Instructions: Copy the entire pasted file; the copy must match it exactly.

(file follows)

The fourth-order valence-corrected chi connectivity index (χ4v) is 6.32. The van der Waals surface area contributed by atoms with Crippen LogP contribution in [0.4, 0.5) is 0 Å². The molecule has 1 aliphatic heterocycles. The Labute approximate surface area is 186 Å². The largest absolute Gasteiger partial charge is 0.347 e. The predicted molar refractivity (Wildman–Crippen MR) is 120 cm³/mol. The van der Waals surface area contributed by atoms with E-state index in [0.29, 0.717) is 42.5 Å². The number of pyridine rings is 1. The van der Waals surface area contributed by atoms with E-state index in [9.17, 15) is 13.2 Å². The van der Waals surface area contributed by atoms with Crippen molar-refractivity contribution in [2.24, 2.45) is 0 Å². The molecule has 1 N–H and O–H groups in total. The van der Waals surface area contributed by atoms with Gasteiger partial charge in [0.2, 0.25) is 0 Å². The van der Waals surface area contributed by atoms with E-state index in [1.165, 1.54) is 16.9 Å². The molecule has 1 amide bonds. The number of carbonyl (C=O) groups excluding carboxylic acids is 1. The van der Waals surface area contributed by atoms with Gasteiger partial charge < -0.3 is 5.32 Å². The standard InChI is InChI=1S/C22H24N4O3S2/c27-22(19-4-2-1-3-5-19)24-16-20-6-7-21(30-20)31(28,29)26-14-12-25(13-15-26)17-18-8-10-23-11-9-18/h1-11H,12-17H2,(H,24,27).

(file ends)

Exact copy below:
The fourth-order valence-corrected chi connectivity index (χ4v) is 6.32. The van der Waals surface area contributed by atoms with Crippen LogP contribution in [0.4, 0.5) is 0 Å². The molecule has 1 aliphatic heterocycles. The Labute approximate surface area is 186 Å². The largest absolute Gasteiger partial charge is 0.347 e. The predicted molar refractivity (Wildman–Crippen MR) is 120 cm³/mol. The van der Waals surface area contributed by atoms with E-state index in [0.29, 0.717) is 42.5 Å². The number of pyridine rings is 1. The van der Waals surface area contributed by atoms with E-state index in [9.17, 15) is 13.2 Å². The van der Waals surface area contributed by atoms with Crippen molar-refractivity contribution in [2.24, 2.45) is 0 Å². The molecule has 1 N–H and O–H groups in total. The van der Waals surface area contributed by atoms with Gasteiger partial charge in [0.2, 0.25) is 0 Å². The van der Waals surface area contributed by atoms with E-state index in [1.165, 1.54) is 16.9 Å². The molecule has 1 amide bonds. The number of carbonyl (C=O) groups excluding carboxylic acids is 1. The van der Waals surface area contributed by atoms with Gasteiger partial charge < -0.3 is 5.32 Å². The standard InChI is InChI=1S/C22H24N4O3S2/c27-22(19-4-2-1-3-5-19)24-16-20-6-7-21(30-20)31(28,29)26-14-12-25(13-15-26)17-18-8-10-23-11-9-18/h1-11H,12-17H2,(H,24,27).